TUCSON, Ariz. (KOLD News 13) - The Pima County Health Department, along with the University of Arizona, are asking students on or near campus to shelter in place for 14 days.
UArizona president Dr. Robert Robbins calls the shelter in place a “last-ditch effort”—as cases in and around campus have continued to rise. While the university does not have leverage over student complexes like this one that are off campus, the county does.
" So, today…we are recommending we have a stay in shelter situation," said Dr. Theresa Cullen, Pima County Health Department director at a UArizona reentry briefing on Monday.
Dr. Robbins said students living both on and near campus, particularly those in congregate settings including high rises, mini dorms, apartments with more than 10 students and Panhellenic houses, would be included in the shelter-in-place. Exceptions would include going to in-person classes already being held, getting food, working or getting medical treatment.
Samira Ketcherside, a junior at UArizona, recently moved back home after seeing student behavior and a number of her friends had tested positive for COVID-19 with the rapid tests. She recalls a video she saw of a student who had tested positive on the rooftop at one of the high rises around campus.
“This guy has COVID, and he’s up here with all these people,” she said.
She felt it was the right thing for her to move back home and remover herself from potential spreading situations. Ketcherside is not sure the shelter in place will work, and she’s not alone in that thought—parties are still happening.
“When kids get bored, they’re going to want to see each other, and they’re going to be in close quarters,” she said.
“I think it’s difficult for them to shut those down because they’re mostly in these apartments,” said Jaxon Finch, a junior at UArizona. “If you want to party, there’s parties out there.”
He said over the weekend he saw a video of at least 100 people at a party, many not wearing masks. PCHD said they do have the power to implement some ramifications if needed, including closing the congregate settings at apartments, like pools—something they said they are looking very closely at.
Dozens of COVID-19 cases have been found around campus in high rises like the Hub Tucson. Councilman Steve Kozachik said at least 45 cases had been found there. The apartment’s management company, Core Spaces sent KOLD News 13 the following statement.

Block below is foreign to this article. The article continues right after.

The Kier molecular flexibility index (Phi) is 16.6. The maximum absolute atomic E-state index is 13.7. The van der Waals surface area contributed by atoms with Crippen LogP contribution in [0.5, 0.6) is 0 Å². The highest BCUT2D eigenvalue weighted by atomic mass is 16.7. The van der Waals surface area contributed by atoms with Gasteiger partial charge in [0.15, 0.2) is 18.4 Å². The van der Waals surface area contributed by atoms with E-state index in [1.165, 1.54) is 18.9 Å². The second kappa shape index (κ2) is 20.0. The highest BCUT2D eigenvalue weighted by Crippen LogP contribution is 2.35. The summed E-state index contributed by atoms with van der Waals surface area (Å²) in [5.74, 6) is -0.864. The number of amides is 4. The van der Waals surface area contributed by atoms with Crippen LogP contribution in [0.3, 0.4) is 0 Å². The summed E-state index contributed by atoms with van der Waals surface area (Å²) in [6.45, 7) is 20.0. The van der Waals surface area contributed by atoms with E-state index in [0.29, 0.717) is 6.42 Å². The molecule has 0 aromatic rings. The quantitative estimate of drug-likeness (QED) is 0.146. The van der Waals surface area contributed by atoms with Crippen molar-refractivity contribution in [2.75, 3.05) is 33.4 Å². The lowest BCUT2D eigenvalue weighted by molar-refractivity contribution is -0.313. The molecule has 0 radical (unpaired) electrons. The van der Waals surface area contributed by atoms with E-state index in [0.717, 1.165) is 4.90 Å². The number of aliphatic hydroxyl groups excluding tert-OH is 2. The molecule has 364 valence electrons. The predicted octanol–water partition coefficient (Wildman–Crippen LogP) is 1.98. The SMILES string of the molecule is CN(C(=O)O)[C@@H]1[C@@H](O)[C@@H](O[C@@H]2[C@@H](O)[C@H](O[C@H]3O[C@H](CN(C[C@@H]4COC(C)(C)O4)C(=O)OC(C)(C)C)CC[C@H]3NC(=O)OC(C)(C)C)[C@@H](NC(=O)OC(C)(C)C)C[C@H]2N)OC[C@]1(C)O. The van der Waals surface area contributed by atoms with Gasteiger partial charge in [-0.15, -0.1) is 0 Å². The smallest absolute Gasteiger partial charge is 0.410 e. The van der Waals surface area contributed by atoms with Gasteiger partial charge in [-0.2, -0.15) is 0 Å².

"Core Spaces remains committed to ensuring resident health and safety is a top priority. Our management team has been closely cooperating with local city and health department officials. While as landlords we are prohibited from requiring mandatory testing, we were the first and only off-campus housing owners in Tucson to introduce and facilitate door-to-door testing at all three of our properties in partnership with the City. We will continue facilitating door-to-door testing with the City for the foreseeable future. We have proactively implemented several protocols utilizing CDC, State, and Local guidelines in addition to our own policies for our buildings since the early part of the pandemic and made adjustments as new information and practices come to light. Getting the virus under control requires the commitment of all members of our community, and we must take care to be vigilant neighbors. "
The University of Arizona on Monday, Sept. 14, said it will ask students to quarantine themselves for two weeks to slow the spread of the coronavirus.
Exceptions will be made for going to class, work or getting supplies or seeking medical treatment.
“Pima County Health Department in concert with the University of Arizona is recommending a 14-day shelter-in-place for students living on or near campus and particularly those living in congregate settings such as high rises, mini dorms, apartments with more than 10 students and our Panhellenic houses,” UA President Dr. Robert C. Robbins said.